Shameful behavior by NBC news executives

Glenn Greenwald describes how NBC News executives allowed a suspicious story to be propagated at a time when the US administration was ginning up war fever against the Assad regime.

It happened after their star Middle East reporter Richard Engel had been kidnapped in December 2012 by supposedly pro-Assad Syrian Shia forces, abused and threatened with death, and then freed by supposedly ‘moderate’ anti-Assad Sunni forces when the reality was that the whole thing was staged by the latter group. In this case, it seems likely that Engel was a victim of the ruse, not part of its creation. While there is no evidence that Engels and his crew knew about this potentially false story about who was responsible for their capture and release, the same cannot be said for executives at NBC News.

In other words, NBC executives at least had ample reason to suspect that it was anti-Assad rebels who staged the kidnapping, not pro-Assad forces. Yet they allowed Engel and numerous other NBC and MSNBC personalities repeatedly and unequivocally to blame the Assad regime and glorify the anti-Assad rebels, and worse, to link the hideous kidnapping to Iran and Hezbollah, all with no indication that there were other quite likely alternatives. NBC refused to respond to the NYT‘s questions about that (The Intercept‘s inquiries to NBC News were also not responded to at the time of publication, though any responses will be added (update: an NBC executive has refused to comment)).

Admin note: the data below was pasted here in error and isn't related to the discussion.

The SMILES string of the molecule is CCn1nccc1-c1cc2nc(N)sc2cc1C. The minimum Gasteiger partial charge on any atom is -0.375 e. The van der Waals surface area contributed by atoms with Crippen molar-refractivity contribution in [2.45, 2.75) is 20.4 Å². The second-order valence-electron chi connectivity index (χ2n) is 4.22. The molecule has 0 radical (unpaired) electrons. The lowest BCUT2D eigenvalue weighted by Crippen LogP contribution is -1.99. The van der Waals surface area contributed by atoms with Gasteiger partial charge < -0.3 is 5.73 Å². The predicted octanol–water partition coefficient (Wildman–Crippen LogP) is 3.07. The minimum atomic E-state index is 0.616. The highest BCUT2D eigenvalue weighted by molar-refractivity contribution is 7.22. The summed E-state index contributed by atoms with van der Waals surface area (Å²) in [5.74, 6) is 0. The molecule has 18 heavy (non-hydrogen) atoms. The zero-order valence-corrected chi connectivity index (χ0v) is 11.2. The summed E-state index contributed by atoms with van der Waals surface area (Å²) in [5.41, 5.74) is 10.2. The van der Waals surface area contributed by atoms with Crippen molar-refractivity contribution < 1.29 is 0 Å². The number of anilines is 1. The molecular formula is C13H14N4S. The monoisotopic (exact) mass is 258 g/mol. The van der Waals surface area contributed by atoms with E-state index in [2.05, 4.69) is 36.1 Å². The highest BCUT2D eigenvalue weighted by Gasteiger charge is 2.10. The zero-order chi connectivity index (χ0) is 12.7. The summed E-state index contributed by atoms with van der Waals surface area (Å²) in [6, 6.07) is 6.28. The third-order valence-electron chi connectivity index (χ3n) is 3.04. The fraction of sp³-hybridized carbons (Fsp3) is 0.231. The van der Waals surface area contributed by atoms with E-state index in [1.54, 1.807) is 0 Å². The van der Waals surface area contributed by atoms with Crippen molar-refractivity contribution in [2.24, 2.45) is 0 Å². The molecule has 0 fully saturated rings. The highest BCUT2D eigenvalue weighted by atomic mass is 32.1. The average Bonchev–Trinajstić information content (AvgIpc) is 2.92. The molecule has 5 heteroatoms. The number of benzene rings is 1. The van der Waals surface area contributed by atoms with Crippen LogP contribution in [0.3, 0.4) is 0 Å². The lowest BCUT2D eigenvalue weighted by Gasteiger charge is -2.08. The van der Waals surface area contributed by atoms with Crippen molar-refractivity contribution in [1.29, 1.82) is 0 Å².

The Brian Williams scandal is basically about an insecure, ego-driven TV star who puffed up his own war credentials by fabricating war stories: it’s about personal foibles. But this Engel story is about what appears to be a reckless eagerness, if not deliberate deception, on the part of NBC officials to disseminate a dubious storyline which, at the time, was very much in line with the story which official Washington was selling (by then, Obama was secretly aiding anti-Assad rebels, and had just announced – literally a week before the Engel kidnapping – “that the United States would formally recognize a coalition of Syrian opposition groups as that country’s legitimate representative”). Much worse, the NBC story was quite likely to fuel the simmering war cries in the west to attack (or at least aggressively intervene against) Assad.

That’s a far more serious and far more consequential journalistic sin than a news reader puffing out his chest and pretending he’s Rambo. Falsely and recklessly blaming the Assad regime for a heinous kidnapping of western journalists and directly linking it to Iran and Hezbollah, while heralding the rebels as heroic and compassionate – during a brewing “regime change” and intervention debate – is on the level of Iraqi aluminum tubes.

At the very least, NBC owes a serious accounting for what happened here, yet thus far refuses to provide one (note how, as usual, the media outlets who love to sanctimoniously demand transparency from others refuse to provide even a minimal amount about themselves). There were – and are – a lot of shadowy interests eager to bring about regime change in Syria and to malign Iran and Hezbollah with false claims. Whether by intent or outcome, that’s what this story did. If it was not only false at the time NBC executives repeatedly broadcast it, but recklessly disseminated with ample reason to suspect its falsity, that is a huge journalistic scandal.